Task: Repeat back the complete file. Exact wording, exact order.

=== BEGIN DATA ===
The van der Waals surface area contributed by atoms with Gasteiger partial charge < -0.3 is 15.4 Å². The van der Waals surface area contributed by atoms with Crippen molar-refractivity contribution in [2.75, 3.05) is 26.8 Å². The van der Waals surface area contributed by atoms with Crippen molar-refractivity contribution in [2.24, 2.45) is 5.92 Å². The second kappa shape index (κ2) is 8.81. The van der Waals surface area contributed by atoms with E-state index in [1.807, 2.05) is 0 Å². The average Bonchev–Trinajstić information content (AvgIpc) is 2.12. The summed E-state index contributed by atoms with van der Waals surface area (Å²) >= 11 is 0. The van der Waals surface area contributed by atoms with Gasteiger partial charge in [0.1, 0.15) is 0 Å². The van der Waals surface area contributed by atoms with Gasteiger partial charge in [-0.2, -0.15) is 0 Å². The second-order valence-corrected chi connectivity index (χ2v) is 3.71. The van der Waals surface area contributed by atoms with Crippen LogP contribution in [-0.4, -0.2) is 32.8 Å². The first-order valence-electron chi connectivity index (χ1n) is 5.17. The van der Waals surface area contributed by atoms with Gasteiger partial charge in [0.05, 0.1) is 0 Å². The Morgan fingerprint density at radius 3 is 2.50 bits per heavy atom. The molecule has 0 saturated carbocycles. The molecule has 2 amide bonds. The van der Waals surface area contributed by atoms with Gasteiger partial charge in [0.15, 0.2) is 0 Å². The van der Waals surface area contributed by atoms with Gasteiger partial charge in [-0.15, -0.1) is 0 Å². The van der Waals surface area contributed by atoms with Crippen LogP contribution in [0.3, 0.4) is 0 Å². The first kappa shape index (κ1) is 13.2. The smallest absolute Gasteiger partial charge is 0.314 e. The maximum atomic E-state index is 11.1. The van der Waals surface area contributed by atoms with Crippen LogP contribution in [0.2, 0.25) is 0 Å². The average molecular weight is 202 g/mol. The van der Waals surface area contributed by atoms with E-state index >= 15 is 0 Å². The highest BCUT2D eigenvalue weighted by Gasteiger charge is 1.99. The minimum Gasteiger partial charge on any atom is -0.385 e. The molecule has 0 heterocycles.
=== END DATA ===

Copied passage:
The van der Waals surface area contributed by atoms with Gasteiger partial charge < -0.3 is 15.4 Å². The van der Waals surface area contributed by atoms with Crippen molar-refractivity contribution in [2.75, 3.05) is 26.8 Å². The van der Waals surface area contributed by atoms with Crippen molar-refractivity contribution in [2.24, 2.45) is 5.92 Å². The second kappa shape index (κ2) is 8.81. The van der Waals surface area contributed by atoms with E-state index in [1.807, 2.05) is 0 Å². The average Bonchev–Trinajstić information content (AvgIpc) is 2.12. The summed E-state index contributed by atoms with van der Waals surface area (Å²) >= 11 is 0. The van der Waals surface area contributed by atoms with Gasteiger partial charge in [0.1, 0.15) is 0 Å². The van der Waals surface area contributed by atoms with Gasteiger partial charge in [-0.2, -0.15) is 0 Å². The second-order valence-corrected chi connectivity index (χ2v) is 3.71. The van der Waals surface area contributed by atoms with Crippen LogP contribution in [-0.4, -0.2) is 32.8 Å². The first-order valence-electron chi connectivity index (χ1n) is 5.17. The van der Waals surface area contributed by atoms with Gasteiger partial charge in [0.05, 0.1) is 0 Å². The Morgan fingerprint density at radius 3 is 2.50 bits per heavy atom. The molecule has 0 saturated carbocycles. The molecule has 2 amide bonds. The van der Waals surface area contributed by atoms with Gasteiger partial charge in [0.15, 0.2) is 0 Å². The van der Waals surface area contributed by atoms with Gasteiger partial charge in [-0.15, -0.1) is 0 Å². The van der Waals surface area contributed by atoms with Crippen LogP contribution in [0.3, 0.4) is 0 Å². The first kappa shape index (κ1) is 13.2. The smallest absolute Gasteiger partial charge is 0.314 e. The maximum atomic E-state index is 11.1. The van der Waals surface area contributed by atoms with Crippen LogP contribution in [0.2, 0.25) is 0 Å². The average molecular weight is 202 g/mol. The van der Waals surface area contributed by atoms with E-state index >= 15 is 0 Å². The highest BCUT2D eigenvalue weighted by Gasteiger charge is 1.99. The minimum Gasteiger partial charge on any atom is -0.385 e. The molecule has 0 heterocycles.